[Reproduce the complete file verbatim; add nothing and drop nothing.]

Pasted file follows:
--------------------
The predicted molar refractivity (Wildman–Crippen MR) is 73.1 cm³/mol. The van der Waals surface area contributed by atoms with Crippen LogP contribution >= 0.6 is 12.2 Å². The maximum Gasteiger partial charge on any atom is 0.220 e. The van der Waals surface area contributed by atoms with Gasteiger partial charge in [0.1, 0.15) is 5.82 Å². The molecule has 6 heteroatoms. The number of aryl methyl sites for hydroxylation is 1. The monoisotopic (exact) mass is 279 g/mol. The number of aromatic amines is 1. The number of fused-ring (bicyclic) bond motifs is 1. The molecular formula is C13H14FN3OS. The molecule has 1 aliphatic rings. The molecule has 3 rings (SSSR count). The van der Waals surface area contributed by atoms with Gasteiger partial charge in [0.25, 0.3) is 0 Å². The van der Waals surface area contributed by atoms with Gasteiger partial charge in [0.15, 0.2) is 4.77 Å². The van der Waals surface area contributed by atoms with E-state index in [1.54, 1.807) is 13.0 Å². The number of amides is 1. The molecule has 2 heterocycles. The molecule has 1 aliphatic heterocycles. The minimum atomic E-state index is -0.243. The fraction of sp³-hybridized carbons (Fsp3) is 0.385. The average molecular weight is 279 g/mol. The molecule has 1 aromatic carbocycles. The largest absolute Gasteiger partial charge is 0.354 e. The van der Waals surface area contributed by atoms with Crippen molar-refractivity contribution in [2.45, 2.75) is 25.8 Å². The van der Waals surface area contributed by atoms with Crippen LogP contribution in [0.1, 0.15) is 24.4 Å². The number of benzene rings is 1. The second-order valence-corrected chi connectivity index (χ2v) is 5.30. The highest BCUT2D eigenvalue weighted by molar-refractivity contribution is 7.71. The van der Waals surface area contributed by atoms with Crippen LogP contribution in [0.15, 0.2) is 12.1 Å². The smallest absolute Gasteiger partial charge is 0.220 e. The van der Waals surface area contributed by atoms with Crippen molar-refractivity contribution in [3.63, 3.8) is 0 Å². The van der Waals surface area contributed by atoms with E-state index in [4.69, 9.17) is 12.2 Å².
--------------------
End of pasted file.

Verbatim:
The predicted molar refractivity (Wildman–Crippen MR) is 73.1 cm³/mol. The van der Waals surface area contributed by atoms with Crippen LogP contribution >= 0.6 is 12.2 Å². The maximum Gasteiger partial charge on any atom is 0.220 e. The van der Waals surface area contributed by atoms with Gasteiger partial charge in [0.1, 0.15) is 5.82 Å². The molecule has 6 heteroatoms. The number of aryl methyl sites for hydroxylation is 1. The monoisotopic (exact) mass is 279 g/mol. The number of aromatic amines is 1. The number of fused-ring (bicyclic) bond motifs is 1. The molecular formula is C13H14FN3OS. The molecule has 1 aliphatic rings. The molecule has 3 rings (SSSR count). The van der Waals surface area contributed by atoms with Gasteiger partial charge in [0.25, 0.3) is 0 Å². The van der Waals surface area contributed by atoms with Gasteiger partial charge in [0.15, 0.2) is 4.77 Å². The van der Waals surface area contributed by atoms with E-state index in [1.54, 1.807) is 13.0 Å². The number of amides is 1. The molecule has 2 heterocycles. The molecule has 1 aliphatic heterocycles. The minimum atomic E-state index is -0.243. The fraction of sp³-hybridized carbons (Fsp3) is 0.385. The average molecular weight is 279 g/mol. The molecule has 1 aromatic carbocycles. The largest absolute Gasteiger partial charge is 0.354 e. The van der Waals surface area contributed by atoms with Crippen molar-refractivity contribution in [2.45, 2.75) is 25.8 Å². The van der Waals surface area contributed by atoms with Crippen LogP contribution in [0.1, 0.15) is 24.4 Å². The number of benzene rings is 1. The second-order valence-corrected chi connectivity index (χ2v) is 5.30. The highest BCUT2D eigenvalue weighted by molar-refractivity contribution is 7.71. The van der Waals surface area contributed by atoms with Crippen LogP contribution in [0.15, 0.2) is 12.1 Å². The smallest absolute Gasteiger partial charge is 0.220 e. The van der Waals surface area contributed by atoms with Crippen molar-refractivity contribution in [3.63, 3.8) is 0 Å². The van der Waals surface area contributed by atoms with E-state index in [4.69, 9.17) is 12.2 Å².